What would Ann Arbor look like with a sprawling subway?

. January 20, 2017.
Ann Arborite John Umbaugh created a speculative Ann Arbor subway map
Ann Arborite John Umbaugh created a speculative Ann Arbor subway map

Click here to view the full size map

Without a personal car, Ann Arbor’s transit options limited to bus system The Ride, ride-sharing services like Uber and Lyft, and pedi cabs, don’t engender the close-proximity community vibe characteristic of getting around by subway. Though the concept of a subway in a city the size of Ann Arbor seems laughable to any big-city outsiders, one resident wants to explore what that might mean.

Ann Arborite John Umbaugh created a speculative Ann Arbor subway map inspired by his time on the Tokyo Metro while living in Japan. “It was almost like it was a public square,” he said. “I feel like the public square aspect of society is not there.”

Umbaugh made the map to both highlight some of the important locations of Ann Arbor as well as to hang it in his home. When friends took interest, he decided to share it on the Ann Arbor Reddit thread. The concept map sparked conversation among Ann Arbor’s online community members about the nature of public transportation’s value to citizens of cities.

While Umbaugh didn’t know with absolute certainty what about the map resonated so much with people, he explained why he personally thought it was significant (and cool). “We are having a lot of uncertainty nationally and for me it helps to take a step back and look at the institutions we have locally and derive hope from them.”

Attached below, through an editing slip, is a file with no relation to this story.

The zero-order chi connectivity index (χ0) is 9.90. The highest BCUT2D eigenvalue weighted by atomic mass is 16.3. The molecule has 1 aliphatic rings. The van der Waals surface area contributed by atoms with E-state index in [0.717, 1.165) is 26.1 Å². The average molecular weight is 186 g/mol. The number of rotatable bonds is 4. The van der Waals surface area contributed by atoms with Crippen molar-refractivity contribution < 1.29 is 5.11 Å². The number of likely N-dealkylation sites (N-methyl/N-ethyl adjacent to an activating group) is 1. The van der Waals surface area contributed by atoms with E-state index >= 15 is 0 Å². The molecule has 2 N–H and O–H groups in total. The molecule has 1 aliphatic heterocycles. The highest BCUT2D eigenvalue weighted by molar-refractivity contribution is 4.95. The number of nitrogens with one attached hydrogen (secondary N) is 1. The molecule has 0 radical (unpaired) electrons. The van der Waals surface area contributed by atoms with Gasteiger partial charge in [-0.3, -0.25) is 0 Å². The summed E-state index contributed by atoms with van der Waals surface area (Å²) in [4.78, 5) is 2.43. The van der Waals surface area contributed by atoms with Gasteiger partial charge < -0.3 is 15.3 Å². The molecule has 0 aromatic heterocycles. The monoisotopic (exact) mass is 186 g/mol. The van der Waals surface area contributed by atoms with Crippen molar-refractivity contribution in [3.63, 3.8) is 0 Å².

Umbaugh is not a city planner and the map isn’t meant to be seen as a blueprint for a literal subway, but as an idea that represents a quality he wants amplified. “I like all cities to become more effective cities,” he said. “I don’t want Ann Arbor to necessarily be a bigger city, but one that creates more connections between people, for people to have more opportunities to run into each other.”

Though the Ann Arbor Metro is nothing more than a remote possibility, Umbaugh adds that the idea of it exemplifies some of his favorite elements of Tree Town. “I’m a big believer in Ann Arbor,” he said. “I’ve lived here for 11 years. I think there are a lot of great ideas here. It’s sort of our responsibility here to open that up to a wider audience, especially now. The free flow of ideas is going to benefit everybody.”

The speculative map and prints can be found here. Umbaugh will respond to any questions in the comments below.

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